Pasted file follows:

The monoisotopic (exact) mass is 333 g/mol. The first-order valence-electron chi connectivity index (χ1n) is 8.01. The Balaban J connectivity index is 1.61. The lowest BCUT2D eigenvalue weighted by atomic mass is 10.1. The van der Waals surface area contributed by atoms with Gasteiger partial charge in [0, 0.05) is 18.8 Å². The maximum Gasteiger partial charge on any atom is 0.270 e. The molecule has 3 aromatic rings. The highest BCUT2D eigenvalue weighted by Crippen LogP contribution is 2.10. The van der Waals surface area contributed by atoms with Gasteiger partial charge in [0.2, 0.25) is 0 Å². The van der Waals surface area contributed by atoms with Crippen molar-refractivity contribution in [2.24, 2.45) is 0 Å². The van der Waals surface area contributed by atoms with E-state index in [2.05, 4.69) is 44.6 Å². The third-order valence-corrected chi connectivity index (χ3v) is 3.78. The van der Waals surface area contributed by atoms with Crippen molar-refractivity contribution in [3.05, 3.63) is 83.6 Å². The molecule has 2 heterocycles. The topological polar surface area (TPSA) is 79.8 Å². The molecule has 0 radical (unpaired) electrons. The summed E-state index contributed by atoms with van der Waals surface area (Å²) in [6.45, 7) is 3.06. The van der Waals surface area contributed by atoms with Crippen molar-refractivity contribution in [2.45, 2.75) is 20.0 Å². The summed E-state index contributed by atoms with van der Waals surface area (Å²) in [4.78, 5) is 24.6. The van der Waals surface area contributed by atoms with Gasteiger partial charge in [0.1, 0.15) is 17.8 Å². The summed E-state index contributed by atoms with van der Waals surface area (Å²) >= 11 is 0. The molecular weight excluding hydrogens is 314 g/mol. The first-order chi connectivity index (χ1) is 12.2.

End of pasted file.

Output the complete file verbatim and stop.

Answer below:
The monoisotopic (exact) mass is 333 g/mol. The first-order valence-electron chi connectivity index (χ1n) is 8.01. The Balaban J connectivity index is 1.61. The lowest BCUT2D eigenvalue weighted by atomic mass is 10.1. The van der Waals surface area contributed by atoms with Gasteiger partial charge in [0, 0.05) is 18.8 Å². The maximum Gasteiger partial charge on any atom is 0.270 e. The molecule has 3 aromatic rings. The highest BCUT2D eigenvalue weighted by Crippen LogP contribution is 2.10. The van der Waals surface area contributed by atoms with Gasteiger partial charge in [0.2, 0.25) is 0 Å². The van der Waals surface area contributed by atoms with Crippen molar-refractivity contribution in [2.24, 2.45) is 0 Å². The van der Waals surface area contributed by atoms with E-state index in [2.05, 4.69) is 44.6 Å². The third-order valence-corrected chi connectivity index (χ3v) is 3.78. The van der Waals surface area contributed by atoms with Crippen molar-refractivity contribution in [3.05, 3.63) is 83.6 Å². The molecule has 2 heterocycles. The topological polar surface area (TPSA) is 79.8 Å². The molecule has 0 radical (unpaired) electrons. The summed E-state index contributed by atoms with van der Waals surface area (Å²) in [6.45, 7) is 3.06. The van der Waals surface area contributed by atoms with Crippen molar-refractivity contribution in [2.45, 2.75) is 20.0 Å². The summed E-state index contributed by atoms with van der Waals surface area (Å²) in [4.78, 5) is 24.6. The van der Waals surface area contributed by atoms with Gasteiger partial charge in [0.1, 0.15) is 17.8 Å². The summed E-state index contributed by atoms with van der Waals surface area (Å²) >= 11 is 0. The molecular weight excluding hydrogens is 314 g/mol. The first-order chi connectivity index (χ1) is 12.2.